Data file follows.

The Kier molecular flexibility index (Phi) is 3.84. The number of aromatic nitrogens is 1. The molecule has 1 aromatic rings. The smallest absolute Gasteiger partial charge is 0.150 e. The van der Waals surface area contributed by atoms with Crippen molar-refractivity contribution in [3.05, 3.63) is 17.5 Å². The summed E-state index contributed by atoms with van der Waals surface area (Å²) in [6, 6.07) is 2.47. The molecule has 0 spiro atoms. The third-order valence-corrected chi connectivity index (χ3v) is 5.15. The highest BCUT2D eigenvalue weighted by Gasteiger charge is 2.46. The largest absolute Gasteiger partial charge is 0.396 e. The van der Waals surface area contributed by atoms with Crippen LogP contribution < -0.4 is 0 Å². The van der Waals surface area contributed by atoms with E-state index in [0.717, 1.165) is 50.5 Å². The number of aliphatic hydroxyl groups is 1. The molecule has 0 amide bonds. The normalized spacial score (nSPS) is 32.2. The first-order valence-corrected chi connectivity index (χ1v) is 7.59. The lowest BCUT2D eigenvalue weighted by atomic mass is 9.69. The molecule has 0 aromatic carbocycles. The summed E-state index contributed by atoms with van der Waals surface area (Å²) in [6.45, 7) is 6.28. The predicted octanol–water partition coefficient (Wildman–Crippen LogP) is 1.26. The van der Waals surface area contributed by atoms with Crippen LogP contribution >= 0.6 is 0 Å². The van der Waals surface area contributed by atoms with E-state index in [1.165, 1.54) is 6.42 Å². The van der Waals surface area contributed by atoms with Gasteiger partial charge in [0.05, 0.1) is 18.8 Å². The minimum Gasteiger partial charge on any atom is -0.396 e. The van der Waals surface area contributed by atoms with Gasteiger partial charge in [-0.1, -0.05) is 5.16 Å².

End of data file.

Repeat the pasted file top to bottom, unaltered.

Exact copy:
The Kier molecular flexibility index (Phi) is 3.84. The number of aromatic nitrogens is 1. The molecule has 1 aromatic rings. The smallest absolute Gasteiger partial charge is 0.150 e. The van der Waals surface area contributed by atoms with Crippen molar-refractivity contribution in [3.05, 3.63) is 17.5 Å². The summed E-state index contributed by atoms with van der Waals surface area (Å²) in [6, 6.07) is 2.47. The molecule has 0 spiro atoms. The third-order valence-corrected chi connectivity index (χ3v) is 5.15. The highest BCUT2D eigenvalue weighted by Gasteiger charge is 2.46. The largest absolute Gasteiger partial charge is 0.396 e. The van der Waals surface area contributed by atoms with Crippen LogP contribution < -0.4 is 0 Å². The van der Waals surface area contributed by atoms with E-state index in [0.717, 1.165) is 50.5 Å². The number of aliphatic hydroxyl groups is 1. The molecule has 0 amide bonds. The normalized spacial score (nSPS) is 32.2. The first-order valence-corrected chi connectivity index (χ1v) is 7.59. The lowest BCUT2D eigenvalue weighted by atomic mass is 9.69. The molecule has 0 aromatic carbocycles. The summed E-state index contributed by atoms with van der Waals surface area (Å²) in [6.45, 7) is 6.28. The predicted octanol–water partition coefficient (Wildman–Crippen LogP) is 1.26. The van der Waals surface area contributed by atoms with Crippen LogP contribution >= 0.6 is 0 Å². The van der Waals surface area contributed by atoms with E-state index in [1.165, 1.54) is 6.42 Å². The van der Waals surface area contributed by atoms with Gasteiger partial charge in [0.05, 0.1) is 18.8 Å². The minimum Gasteiger partial charge on any atom is -0.396 e. The van der Waals surface area contributed by atoms with Gasteiger partial charge in [-0.1, -0.05) is 5.16 Å².